6:30 PM18:30

Missing Daddy: Hardcover Release Event & Discussion

There are 2.7 million children under 18 who have an incarcerated parent and over 5 million have experienced the incarceration of a parent at some point in their lives. In other words, 1 in 28 American children (3.6%) have an incarcerated parent. Thirty years ago, the number was 1 in 125. About 1 in 9 Black children and 1 in 28 Latino children have an incarcerated parent. More than 14,000 children of incarcerated parents enter foster care each year.

These numbers are staggering. As a result of the epidemic of incarceration, millions of children have endured traumatic separations from their parents. This has impacted their material conditions, their mental health, their school performance and their overall well-being.

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Mariame Kaba & bria royal have created Missing Daddy to address the impacts of prison on children. Haymarket Books is republishing Missing Daddy as a hardcover this fall. Join us for the release of the hardcover version of the book.

From 7:30 to 8:30 pm, join Mariame for a mini-workshop to address ways to discuss incarceration with children. This will be relevant for families with incarcerated loved ones, individuals who work with children of the incarcerated (such as educators, caregivers, or service providers), and a general public interested in developing better communication skills regarding incarceration.

Missing Daddy can be pre-ordered here and copies of the book will be available for sale at the event.

RSVP here!

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3:30 PM15:30

Chicago Architecture Biennial Artist Talk and Musical Performance

Join us for an artist conversation with Chicago Architecture Biennial contributors Malose Malahlela, Jim Duignan, and Jeff Kowalkowski followed by a dynamic, genre-spanning musical performance, conducted by Kowalkowski featuring Emily Broeker, Scott Tuma, Anabel Watson, James Wersching, Avery Young, and Angela Zúñiga.

This project is partially supported by a grant from the Illinois Arts Council Agency, Conant Family Foundation, The MacArthur Fund for Arts and Culture at Prince, and the National Endowment for the Arts

RSVP here.

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6:00 PM18:00

Lost & Found: Community Dinner & Outdoor Film Screening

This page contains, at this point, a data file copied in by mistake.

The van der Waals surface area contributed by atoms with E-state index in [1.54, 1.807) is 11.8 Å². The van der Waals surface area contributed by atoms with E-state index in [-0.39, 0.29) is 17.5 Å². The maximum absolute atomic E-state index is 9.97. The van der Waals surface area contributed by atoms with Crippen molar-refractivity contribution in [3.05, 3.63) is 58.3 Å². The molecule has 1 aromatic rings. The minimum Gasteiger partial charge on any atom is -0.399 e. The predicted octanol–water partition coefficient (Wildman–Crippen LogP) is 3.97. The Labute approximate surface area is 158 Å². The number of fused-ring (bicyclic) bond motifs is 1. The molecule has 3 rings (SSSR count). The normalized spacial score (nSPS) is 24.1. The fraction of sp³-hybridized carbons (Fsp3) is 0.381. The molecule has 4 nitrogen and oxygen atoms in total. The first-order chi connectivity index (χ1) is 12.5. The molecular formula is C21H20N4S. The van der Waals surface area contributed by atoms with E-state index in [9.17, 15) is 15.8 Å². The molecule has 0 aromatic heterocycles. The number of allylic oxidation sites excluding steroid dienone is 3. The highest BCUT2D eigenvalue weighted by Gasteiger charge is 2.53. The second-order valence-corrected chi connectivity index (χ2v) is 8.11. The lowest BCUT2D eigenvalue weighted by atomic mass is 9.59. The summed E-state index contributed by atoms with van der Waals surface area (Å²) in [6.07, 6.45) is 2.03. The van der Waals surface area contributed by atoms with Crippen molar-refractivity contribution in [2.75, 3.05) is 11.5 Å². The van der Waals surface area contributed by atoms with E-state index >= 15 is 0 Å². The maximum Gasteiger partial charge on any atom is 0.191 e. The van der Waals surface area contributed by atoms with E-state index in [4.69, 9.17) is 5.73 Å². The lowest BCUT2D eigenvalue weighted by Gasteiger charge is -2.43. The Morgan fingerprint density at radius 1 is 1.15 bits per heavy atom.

Join us for a community dinner and evening of films screened outdoors on the side of the last remaining building of the Jane Addams Homes. Films share stories from Robert Taylor Homes through the eyes of legendary historian Studs Terkel, as well as Stateway Gardens, Cabrini-Green, and St. Louis’ Pruitt-Igoe complexes (curated by Media Burn Archives).

This project is partially supported by a grant from the Illinois Arts Council Agency, Conant Family Foundation, The MacArthur Fund for Arts and Culture at Prince, and the National Endowment for the Arts.

RSVP here.

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7:00 PM19:00

Benefits for All: Historic Preservation and Affordable Housing

Does historic preservation contribute to the reduction of affordable housing in communities? Does it promote affordable housing? Anecdotally, there are stories that support a “yes” answer to both questions. A more important question is: What can the historic preservation movement do to support the growth of affordable housing and insure that existing affordable housing in an area is better retained? What tools do we have now to accomplish those goals, and what new tools do we need?

Join Preservation Chicago and the National Public Housing Museum for a panel discussion including:

1. 25th Ward Alderman Byron Sigcho-Lopez
2. Marisa Novara, Commissioner, Department of Housing (not yet confirmed)
3. Peter Holsten, Holsten Development
4. Win Curran, Associate Professor at DePaul University who studies affordable housing and gentrification
5. Alyssa Frystak, author of report “Small But Mighty: Combating the Affordable Housing Crisis Through Small-Scale Historic Rehabilitation”

RSVP here!

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5:30 PM17:30

The Future of Affordable Housing

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The Future of Affordable Housing

June 12, 2019, 5:30 to 7:30 p.m. CST
Little Italy Chicago Public Library
1336 W. Taylor St.
Chicago, IL 60607
Hosted by: Metropolitan Planning Council & Little Italy Chicago Public Library